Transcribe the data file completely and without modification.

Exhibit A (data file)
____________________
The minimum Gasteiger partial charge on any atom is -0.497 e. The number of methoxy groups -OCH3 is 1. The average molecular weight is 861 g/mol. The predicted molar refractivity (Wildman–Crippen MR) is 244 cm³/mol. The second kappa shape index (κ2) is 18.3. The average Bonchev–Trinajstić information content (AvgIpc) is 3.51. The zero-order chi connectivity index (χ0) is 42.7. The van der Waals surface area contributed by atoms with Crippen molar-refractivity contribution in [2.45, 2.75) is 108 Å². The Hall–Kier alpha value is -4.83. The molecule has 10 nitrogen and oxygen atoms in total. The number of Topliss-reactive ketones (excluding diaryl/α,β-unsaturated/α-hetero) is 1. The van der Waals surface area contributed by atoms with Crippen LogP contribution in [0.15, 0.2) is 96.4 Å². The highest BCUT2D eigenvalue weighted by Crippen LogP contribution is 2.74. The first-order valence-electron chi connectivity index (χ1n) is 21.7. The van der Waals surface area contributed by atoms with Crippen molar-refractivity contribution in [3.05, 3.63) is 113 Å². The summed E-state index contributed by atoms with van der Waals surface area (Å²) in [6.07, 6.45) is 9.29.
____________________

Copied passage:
The minimum Gasteiger partial charge on any atom is -0.497 e. The number of methoxy groups -OCH3 is 1. The average molecular weight is 861 g/mol. The predicted molar refractivity (Wildman–Crippen MR) is 244 cm³/mol. The second kappa shape index (κ2) is 18.3. The average Bonchev–Trinajstić information content (AvgIpc) is 3.51. The zero-order chi connectivity index (χ0) is 42.7. The van der Waals surface area contributed by atoms with Crippen molar-refractivity contribution in [2.45, 2.75) is 108 Å². The Hall–Kier alpha value is -4.83. The molecule has 10 nitrogen and oxygen atoms in total. The number of Topliss-reactive ketones (excluding diaryl/α,β-unsaturated/α-hetero) is 1. The van der Waals surface area contributed by atoms with Crippen LogP contribution in [0.15, 0.2) is 96.4 Å². The highest BCUT2D eigenvalue weighted by Crippen LogP contribution is 2.74. The first-order valence-electron chi connectivity index (χ1n) is 21.7. The van der Waals surface area contributed by atoms with Crippen molar-refractivity contribution in [3.05, 3.63) is 113 Å². The summed E-state index contributed by atoms with van der Waals surface area (Å²) in [6.07, 6.45) is 9.29.